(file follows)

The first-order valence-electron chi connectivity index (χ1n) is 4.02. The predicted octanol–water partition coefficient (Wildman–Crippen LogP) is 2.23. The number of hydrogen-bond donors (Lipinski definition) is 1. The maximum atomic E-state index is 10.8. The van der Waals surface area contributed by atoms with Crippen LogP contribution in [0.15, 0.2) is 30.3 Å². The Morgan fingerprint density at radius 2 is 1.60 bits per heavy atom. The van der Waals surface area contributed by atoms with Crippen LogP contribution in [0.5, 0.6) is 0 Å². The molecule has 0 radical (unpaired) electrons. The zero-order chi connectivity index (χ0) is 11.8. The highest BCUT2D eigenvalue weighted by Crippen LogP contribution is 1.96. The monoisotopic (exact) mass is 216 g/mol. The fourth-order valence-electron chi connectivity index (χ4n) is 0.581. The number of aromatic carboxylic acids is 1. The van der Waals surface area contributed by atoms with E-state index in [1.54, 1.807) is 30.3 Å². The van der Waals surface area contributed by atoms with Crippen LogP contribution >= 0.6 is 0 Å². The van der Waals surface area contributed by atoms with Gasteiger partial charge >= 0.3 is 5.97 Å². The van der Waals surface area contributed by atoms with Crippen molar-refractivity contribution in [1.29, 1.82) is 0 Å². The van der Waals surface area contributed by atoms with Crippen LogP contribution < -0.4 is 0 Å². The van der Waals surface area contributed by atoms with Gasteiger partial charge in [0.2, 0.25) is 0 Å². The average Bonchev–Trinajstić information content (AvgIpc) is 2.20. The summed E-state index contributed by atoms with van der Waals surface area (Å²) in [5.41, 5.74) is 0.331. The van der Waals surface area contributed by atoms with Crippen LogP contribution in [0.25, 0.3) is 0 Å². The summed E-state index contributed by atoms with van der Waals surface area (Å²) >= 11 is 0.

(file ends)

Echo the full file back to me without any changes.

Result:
The first-order valence-electron chi connectivity index (χ1n) is 4.02. The predicted octanol–water partition coefficient (Wildman–Crippen LogP) is 2.23. The number of hydrogen-bond donors (Lipinski definition) is 1. The maximum atomic E-state index is 10.8. The van der Waals surface area contributed by atoms with Crippen LogP contribution in [0.15, 0.2) is 30.3 Å². The Morgan fingerprint density at radius 2 is 1.60 bits per heavy atom. The van der Waals surface area contributed by atoms with Crippen LogP contribution in [0.5, 0.6) is 0 Å². The molecule has 0 radical (unpaired) electrons. The zero-order chi connectivity index (χ0) is 11.8. The highest BCUT2D eigenvalue weighted by Crippen LogP contribution is 1.96. The monoisotopic (exact) mass is 216 g/mol. The fourth-order valence-electron chi connectivity index (χ4n) is 0.581. The number of aromatic carboxylic acids is 1. The van der Waals surface area contributed by atoms with E-state index in [1.54, 1.807) is 30.3 Å². The van der Waals surface area contributed by atoms with Crippen LogP contribution >= 0.6 is 0 Å². The van der Waals surface area contributed by atoms with Gasteiger partial charge >= 0.3 is 5.97 Å². The van der Waals surface area contributed by atoms with Crippen molar-refractivity contribution in [1.29, 1.82) is 0 Å². The van der Waals surface area contributed by atoms with Crippen LogP contribution < -0.4 is 0 Å². The van der Waals surface area contributed by atoms with Gasteiger partial charge in [0.2, 0.25) is 0 Å². The average Bonchev–Trinajstić information content (AvgIpc) is 2.20. The summed E-state index contributed by atoms with van der Waals surface area (Å²) in [5.41, 5.74) is 0.331. The van der Waals surface area contributed by atoms with Crippen LogP contribution in [0.25, 0.3) is 0 Å². The summed E-state index contributed by atoms with van der Waals surface area (Å²) >= 11 is 0.